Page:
2002 GI Joe Convention in Norfolk, VA


"Hurry Up and Wait - France 1944"

The convention in Norfolk was GREAT this year!  Lots of great dioramas and I got to see lots of folks that I have talked to online or bought/traded with in the past.

I was able to create and enter a diorama - the Hasbro M-8 Armored Car (or as the Brits called it, the "Greyhound".)

Basically I did this diorama to show everyone that bad mouthed the M8 it could be made into a very nice vehicle.  I STRONGLY believe I accomplished that - but you decide for your self.

Below I have included pictures and a LOT of descriptive information of how I made the diorama base and the enhancements to the M8.  I hope this gives you some cool ideas and helps you with your diorama building and vehicle modifications.

This is the view of the diorama at the convention.  


I added real chain to the front to simulate heavy-duty tow chains the crew would use as additional armor. Also on the front you will find a .50 cal ammo box added with the crew's repair tools inside it. I got the tools from the same inexpensive fireman sets I got the fire extinguisher from. The towrope is made from picture hanger wire attached to the original plastic tow hook ends. I snaked the towrope from the front all the way to the back.

The ammo boxes in the mine racks are repainted, weathered Hasbro .30 cal ammo boxes from some of the earlier Classic Collection accessory cards.

On the sides of the driver/passenger bulge, I added the view port that Hasbro for some reason left off. I made this from sheet plastic. The rivets on either side are made from the cutoff ends off tiny bullets glued onto the plastic. I then painted them olive drab and weathered them to make them blend in with the rest of the car.

On the turret, I made a hatch cover with real rope and grommets, added the .50 cal machine gun from a Formative Jeep (cut down and weathered) and then replaced the Formative .50 cal with the smallest .50 cal I could find (to keep everything looking in scale). On the mantel, I replaced the Hasbro .30 cal barrel with the barrel from the 21st Century Toys .30 cal I cut up to put inside the turret. Around the turret are various tarps I created from olive drab fabric. The backpack is a Hasbro vintage backpack.

On the back deck on top of the engine compartment vents, I put a Hasbro Jerry Can and a heavily weathered storage crate (from one of the Hasbro accessory cards.) The tie-down straps are cut up 21st Century Toys modern belts.

I added weathering to the entire car exterior in the form of steel paint on edges and heavy wear areas, a black wash to tone everything down, rust in key locations, and various shades of mud and dirt. I also painted the entire underside black to simulate grime and then "dirtied" it up.


The base is a 4' x 2' Pine board. I used a router to edge the board. I sealed the wood with MinWax stain primer. I then stained it with MinWax Stain/Polyurethane (2 coats).

The building is made from 1" styrofoam available in a package of several sheets from Home Depot. I used an Xacto knife to do all the cutting including the window openings, the blown up edges, and the bullet/shell holes. When you cut this Styrofoam with an Xacto knife, the appearance you get is that of torn up concrete (exactly what I wanted).

The inside and outside are painted with Krylon Acrylic Latex Interior/Exterior gray primer (#KDH5018) from Wal-Mart. I felt it really made the foam look like concrete. The outside of the foam is sprayed with Plasti-Kote Fleck Stone Spray Stone Finish Gotham Grey (#11445). I felt this REALLY made the wall standout and definitely gave it more of a rock-like appearance than just the primer.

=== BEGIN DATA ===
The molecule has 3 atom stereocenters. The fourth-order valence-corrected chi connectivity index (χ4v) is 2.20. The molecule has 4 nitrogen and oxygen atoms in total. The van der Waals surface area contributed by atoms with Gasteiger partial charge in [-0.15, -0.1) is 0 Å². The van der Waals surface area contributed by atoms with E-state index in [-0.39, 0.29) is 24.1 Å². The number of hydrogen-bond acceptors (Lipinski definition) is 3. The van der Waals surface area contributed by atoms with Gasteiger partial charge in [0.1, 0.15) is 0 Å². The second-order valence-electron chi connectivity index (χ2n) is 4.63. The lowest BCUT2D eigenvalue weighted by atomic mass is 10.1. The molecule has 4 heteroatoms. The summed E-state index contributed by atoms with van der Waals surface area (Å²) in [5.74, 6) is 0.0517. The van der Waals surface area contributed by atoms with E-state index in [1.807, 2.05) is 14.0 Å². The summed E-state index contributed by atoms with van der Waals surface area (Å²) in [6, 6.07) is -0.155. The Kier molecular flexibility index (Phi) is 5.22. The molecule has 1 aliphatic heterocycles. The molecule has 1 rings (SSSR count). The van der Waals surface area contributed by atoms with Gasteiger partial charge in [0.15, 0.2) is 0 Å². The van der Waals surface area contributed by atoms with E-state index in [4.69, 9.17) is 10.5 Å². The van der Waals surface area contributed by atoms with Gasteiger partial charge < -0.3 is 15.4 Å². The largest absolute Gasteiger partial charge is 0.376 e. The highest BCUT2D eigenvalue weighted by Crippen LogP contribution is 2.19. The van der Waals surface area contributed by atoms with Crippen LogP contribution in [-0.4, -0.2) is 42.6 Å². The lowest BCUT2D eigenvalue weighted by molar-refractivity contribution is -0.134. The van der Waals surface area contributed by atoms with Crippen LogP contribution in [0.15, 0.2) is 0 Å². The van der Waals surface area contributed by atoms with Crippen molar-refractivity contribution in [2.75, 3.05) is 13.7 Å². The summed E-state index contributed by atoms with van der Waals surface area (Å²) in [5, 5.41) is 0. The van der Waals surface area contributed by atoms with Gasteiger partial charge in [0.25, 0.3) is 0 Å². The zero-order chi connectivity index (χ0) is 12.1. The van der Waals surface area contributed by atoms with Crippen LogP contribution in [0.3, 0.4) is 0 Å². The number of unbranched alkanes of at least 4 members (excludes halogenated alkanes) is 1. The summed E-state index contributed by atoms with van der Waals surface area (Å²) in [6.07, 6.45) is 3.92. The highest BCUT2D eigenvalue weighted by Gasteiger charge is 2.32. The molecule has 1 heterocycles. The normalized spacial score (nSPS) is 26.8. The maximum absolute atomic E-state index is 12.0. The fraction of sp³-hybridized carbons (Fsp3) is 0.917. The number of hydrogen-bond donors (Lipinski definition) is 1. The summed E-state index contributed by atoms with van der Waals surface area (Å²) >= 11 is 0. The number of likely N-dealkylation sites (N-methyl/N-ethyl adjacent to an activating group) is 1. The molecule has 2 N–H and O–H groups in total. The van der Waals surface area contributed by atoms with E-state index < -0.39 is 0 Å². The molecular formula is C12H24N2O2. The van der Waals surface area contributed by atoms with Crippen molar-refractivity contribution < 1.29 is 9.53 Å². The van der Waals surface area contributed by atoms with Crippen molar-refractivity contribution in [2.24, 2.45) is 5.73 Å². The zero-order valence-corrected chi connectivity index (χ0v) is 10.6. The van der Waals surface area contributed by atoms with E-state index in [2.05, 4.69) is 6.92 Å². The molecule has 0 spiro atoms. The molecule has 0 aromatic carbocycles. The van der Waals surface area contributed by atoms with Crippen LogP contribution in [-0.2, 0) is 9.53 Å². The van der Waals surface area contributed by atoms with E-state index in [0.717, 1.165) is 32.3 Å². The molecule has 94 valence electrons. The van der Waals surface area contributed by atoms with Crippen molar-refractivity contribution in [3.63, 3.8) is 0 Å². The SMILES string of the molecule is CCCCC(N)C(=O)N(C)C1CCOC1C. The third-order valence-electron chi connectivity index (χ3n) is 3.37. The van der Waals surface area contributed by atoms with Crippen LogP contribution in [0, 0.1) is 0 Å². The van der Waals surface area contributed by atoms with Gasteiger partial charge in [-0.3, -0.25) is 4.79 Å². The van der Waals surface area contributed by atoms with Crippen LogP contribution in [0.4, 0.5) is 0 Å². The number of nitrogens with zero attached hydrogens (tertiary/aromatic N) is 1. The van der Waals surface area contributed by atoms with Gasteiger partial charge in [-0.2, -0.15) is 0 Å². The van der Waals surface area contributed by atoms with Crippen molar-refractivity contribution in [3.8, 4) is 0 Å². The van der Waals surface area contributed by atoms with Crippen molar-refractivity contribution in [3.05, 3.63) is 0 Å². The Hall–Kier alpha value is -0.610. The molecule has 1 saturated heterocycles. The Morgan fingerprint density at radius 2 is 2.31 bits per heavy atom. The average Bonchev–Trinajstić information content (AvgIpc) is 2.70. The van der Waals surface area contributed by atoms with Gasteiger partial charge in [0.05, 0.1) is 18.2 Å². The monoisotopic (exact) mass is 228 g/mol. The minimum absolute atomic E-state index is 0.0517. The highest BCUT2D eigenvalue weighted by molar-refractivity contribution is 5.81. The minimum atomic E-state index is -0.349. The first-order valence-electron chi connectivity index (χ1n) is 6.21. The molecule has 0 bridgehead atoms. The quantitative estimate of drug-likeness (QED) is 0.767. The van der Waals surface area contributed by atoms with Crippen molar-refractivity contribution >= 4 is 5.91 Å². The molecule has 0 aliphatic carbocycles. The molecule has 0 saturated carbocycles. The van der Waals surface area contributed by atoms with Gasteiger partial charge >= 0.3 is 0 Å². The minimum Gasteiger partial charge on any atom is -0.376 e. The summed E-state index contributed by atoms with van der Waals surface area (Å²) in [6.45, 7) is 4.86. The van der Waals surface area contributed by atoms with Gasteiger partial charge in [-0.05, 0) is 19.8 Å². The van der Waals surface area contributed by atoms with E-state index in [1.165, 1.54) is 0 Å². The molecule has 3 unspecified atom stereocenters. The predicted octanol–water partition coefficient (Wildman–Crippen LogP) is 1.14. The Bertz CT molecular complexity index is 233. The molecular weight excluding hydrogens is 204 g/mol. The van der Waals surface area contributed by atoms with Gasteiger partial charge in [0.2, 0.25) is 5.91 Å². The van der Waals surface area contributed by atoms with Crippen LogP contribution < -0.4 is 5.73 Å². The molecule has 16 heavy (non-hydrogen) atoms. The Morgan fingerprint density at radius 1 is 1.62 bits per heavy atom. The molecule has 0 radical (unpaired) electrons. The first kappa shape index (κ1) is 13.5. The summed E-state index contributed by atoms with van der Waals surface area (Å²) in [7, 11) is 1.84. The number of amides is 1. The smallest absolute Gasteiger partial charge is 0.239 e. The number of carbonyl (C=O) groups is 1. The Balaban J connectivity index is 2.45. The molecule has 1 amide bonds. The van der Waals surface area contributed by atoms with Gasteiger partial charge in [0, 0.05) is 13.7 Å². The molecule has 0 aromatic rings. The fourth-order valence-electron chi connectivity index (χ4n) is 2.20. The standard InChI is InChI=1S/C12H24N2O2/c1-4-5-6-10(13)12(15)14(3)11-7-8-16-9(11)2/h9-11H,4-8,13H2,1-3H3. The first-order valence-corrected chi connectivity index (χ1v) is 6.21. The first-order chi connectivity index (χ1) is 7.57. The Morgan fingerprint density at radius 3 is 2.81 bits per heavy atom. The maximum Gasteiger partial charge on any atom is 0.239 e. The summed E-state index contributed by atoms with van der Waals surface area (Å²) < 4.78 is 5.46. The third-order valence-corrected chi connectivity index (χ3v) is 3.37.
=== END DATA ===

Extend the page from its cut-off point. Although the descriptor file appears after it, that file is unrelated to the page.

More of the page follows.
The walls and all items glued to the board were glued with Weldbond Universal Space Age Adhesive available at Home Depot. It looks like, smells like, and cleans up like Elmer's - but it holds like iron!

The wood flooring is made from 300+ cut up and stained Popsicle sticks (available in GIANT boxes at craft stores like Michael's or AC Moore.)

The rubble is made from cut up strips of the same Styrofoam used to make the walls, glued to the board using the Weldbond glue. The pieces are cut so they would mate up ON BOTH SIDES of the wall at the ends of the walls and in the corners. This makes the rubble look more realistic. They were then painted with the gray primer to make it look like wrecked concrete.

To complete the rubble, I used layers of glue and large pellet cat litter to make the rubble taller and uneven. I also glued cat liter on the front and right edges to give it more of a wrecked building look. After the glue holding the rubble dried, I picked up the board, took it outside, and patted the bottom of it while on its side. This removed most of the litter that had not glued to the Styrofoam and board.

I then mixed Weldbond with the gray primer and painted this mixture over the cat litter. This got rid of the cat litter colors (bright green and odd tan!) and made the ruble more uniform in appearance. It also made the rubble strong as iron and glued all the litter down from the top.

To finish the base, I used a wash and dry brushing of Oily Black acrylic paint made by Polly-O (available at hobby shops in the train section).




The Hasbro M-8 armored car is basically a kit. Hasbro sold two variants of this vehicle: the fully assembled version w/ two figures (available at Toys R Us for about $70-$80) and the kit version you had to assemble (available at Sears Wishbook and several stores such as Wal-Mart, FAO Schwartz, and Boscovs) for $40-$60. The version I bought was the kit version.

The first thing I did to the interior was to paint it white. Using pictures and the write-ups I found in my two main references (see the References Section in this write-up), I painted the floor, sides, and front angled floor white. I did NOT paint the hatches, turret inside, or the inside of the driver/passenger bulge on the front (the white would have been very visible from the air and the ground if those areas had been painted).